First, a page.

Our adventure starts with the following ordinary differential equation:
We can solve this equation in closed-form, depending on your definition of closed-form, by multiplying by an integrating factor.
The left side factors to
The indefinite integral above cannot be evaluated in elementary terms, though it can be evaluated in terms of special functions.
We didn’t specify where the integration starts or the constant c. You can make the lower limit of integration whatever you want, and the value of c will be whatever is necessary to satisfy initial conditions.
The initial conditions hardly matter for large x because the constant c is multiplied by a negative exponential. As we’ll see below, the solution y decays like 1/x while the effect of the initial condition decays exponentially.
Asymptotic series solution
I wrote a few months ago about power series solutions for differential equations, but that approach won’t work here, not over a very large range. If y has a Taylor series expansion, so does it’s derivative, and so y‘ + y has a Taylor series. But the right side of our differential equation has a singularity at 0.
What if instead of assuming y has a Taylor series expansion, we assume it has a Laurant series expansion? That is, instead of assuming y is a weighted sum of positive powers of x, we assume it’s a weighted sum of negative powers of x:
Then formally solving for the coefficients we find that
There’s one problem with this approach: The series diverges for all x because n! grows faster than xn.
And yet the series gives a useful approximation! With a convergent series, we fix x and let n go to infinity. The divergent series above is an asymptotic series, and so we fix n and let x go to infinity.
To see how well the asymptotic solution compares to the analytic solution, we’ll pick the lower limit of integration to be 1 and pick c = 0 in the analytic solution.
The plot above shows the analytic solution, and the first and second order asymptotic solutions. (The nth order solution takes the first n terms of the asymptotic series.) Note that the three curves differ substantially at first but quickly converge together.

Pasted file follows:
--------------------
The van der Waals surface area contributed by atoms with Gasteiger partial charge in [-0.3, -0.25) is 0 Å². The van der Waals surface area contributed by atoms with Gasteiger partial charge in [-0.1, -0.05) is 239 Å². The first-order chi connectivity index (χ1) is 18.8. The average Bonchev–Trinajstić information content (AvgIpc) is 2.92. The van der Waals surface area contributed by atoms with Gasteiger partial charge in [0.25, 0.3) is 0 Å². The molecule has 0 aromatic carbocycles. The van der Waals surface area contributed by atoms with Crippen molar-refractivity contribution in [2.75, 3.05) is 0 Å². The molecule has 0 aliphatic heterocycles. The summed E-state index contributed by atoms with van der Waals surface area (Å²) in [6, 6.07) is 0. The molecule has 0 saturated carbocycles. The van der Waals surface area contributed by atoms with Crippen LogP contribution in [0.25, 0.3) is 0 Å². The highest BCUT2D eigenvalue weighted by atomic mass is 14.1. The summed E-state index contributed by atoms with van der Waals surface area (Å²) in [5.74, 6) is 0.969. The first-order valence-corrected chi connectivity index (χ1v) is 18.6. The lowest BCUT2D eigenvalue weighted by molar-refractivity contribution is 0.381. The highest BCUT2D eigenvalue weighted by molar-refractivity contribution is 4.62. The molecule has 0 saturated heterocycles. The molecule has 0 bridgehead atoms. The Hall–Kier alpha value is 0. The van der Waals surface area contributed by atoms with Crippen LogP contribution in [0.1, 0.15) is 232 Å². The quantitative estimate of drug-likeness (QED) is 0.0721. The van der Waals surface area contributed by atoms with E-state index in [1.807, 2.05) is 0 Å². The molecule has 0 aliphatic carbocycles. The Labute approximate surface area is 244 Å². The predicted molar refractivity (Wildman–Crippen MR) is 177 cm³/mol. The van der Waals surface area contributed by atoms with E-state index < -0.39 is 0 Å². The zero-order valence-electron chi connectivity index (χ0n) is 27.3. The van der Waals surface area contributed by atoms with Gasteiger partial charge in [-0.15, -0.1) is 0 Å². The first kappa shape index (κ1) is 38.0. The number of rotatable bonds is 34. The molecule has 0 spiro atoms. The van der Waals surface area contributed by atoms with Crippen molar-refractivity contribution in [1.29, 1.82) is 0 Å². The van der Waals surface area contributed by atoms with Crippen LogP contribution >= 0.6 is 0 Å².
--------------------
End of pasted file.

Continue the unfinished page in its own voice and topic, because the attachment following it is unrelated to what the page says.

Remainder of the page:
Now let’s look at the relative error.
That’s interesting. Eventually the second order approximation is more accurate than the first order, but not at first. In both cases the relative error hits a local minimum, bounces back up, then slowly decreases.
Does this pattern continue if we move on to a third order approximation. Yes, as illustrated below.
The graphs above suggests that higher order approximations are more accurate, eventually, but we might do better than any particular order by letting the order vary, picking the optimal order for each x. That’s the idea behind superasymptotics. For each x, the superasymptotic series sums up terms in the asymptotic series until the terms start getting larger.
When this approach works, it can produce a series that converges exponentially fast, even though each truncated asymptotic series only converges polynomially fast.
Update: To get an idea how accuracy varies jointly with the argument x and the asymptotic approximation order n, consider the following graph. Note that the horizontal axis is now n, not x. The different curves correspond to different values of x, generally moving down as x increases.
Every curve is non-monotone because for every value of x, increasing the order only helps to a point. Then the error gets worse as the series diverges. But as you can see from the graph, you can do quite well by picking the optimal approximation order for a given x.